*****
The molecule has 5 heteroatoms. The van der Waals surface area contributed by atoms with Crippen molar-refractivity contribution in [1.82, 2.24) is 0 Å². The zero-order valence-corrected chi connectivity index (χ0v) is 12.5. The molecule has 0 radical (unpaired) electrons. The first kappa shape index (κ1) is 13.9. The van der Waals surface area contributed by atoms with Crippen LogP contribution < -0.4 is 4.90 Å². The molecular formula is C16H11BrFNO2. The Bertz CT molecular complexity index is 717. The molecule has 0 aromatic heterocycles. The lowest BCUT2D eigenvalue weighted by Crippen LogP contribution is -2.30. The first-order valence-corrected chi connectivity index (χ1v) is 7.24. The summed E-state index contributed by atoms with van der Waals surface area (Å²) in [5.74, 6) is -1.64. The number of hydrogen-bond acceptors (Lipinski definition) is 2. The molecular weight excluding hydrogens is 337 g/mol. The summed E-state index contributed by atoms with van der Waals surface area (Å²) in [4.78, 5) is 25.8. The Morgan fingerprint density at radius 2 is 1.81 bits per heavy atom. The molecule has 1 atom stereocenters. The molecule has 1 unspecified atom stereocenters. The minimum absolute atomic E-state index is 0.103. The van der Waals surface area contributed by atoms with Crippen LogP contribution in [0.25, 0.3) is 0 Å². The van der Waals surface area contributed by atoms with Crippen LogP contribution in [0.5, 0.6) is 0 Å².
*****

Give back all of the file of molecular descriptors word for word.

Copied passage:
The molecule has 5 heteroatoms. The van der Waals surface area contributed by atoms with Crippen molar-refractivity contribution in [1.82, 2.24) is 0 Å². The zero-order valence-corrected chi connectivity index (χ0v) is 12.5. The molecule has 0 radical (unpaired) electrons. The first kappa shape index (κ1) is 13.9. The van der Waals surface area contributed by atoms with Crippen LogP contribution < -0.4 is 4.90 Å². The molecular formula is C16H11BrFNO2. The Bertz CT molecular complexity index is 717. The molecule has 0 aromatic heterocycles. The lowest BCUT2D eigenvalue weighted by Crippen LogP contribution is -2.30. The first-order valence-corrected chi connectivity index (χ1v) is 7.24. The summed E-state index contributed by atoms with van der Waals surface area (Å²) in [5.74, 6) is -1.64. The number of hydrogen-bond acceptors (Lipinski definition) is 2. The molecular weight excluding hydrogens is 337 g/mol. The summed E-state index contributed by atoms with van der Waals surface area (Å²) in [4.78, 5) is 25.8. The Morgan fingerprint density at radius 2 is 1.81 bits per heavy atom. The molecule has 1 atom stereocenters. The molecule has 1 unspecified atom stereocenters. The minimum absolute atomic E-state index is 0.103. The van der Waals surface area contributed by atoms with Crippen LogP contribution in [0.25, 0.3) is 0 Å². The van der Waals surface area contributed by atoms with Crippen LogP contribution in [0.5, 0.6) is 0 Å².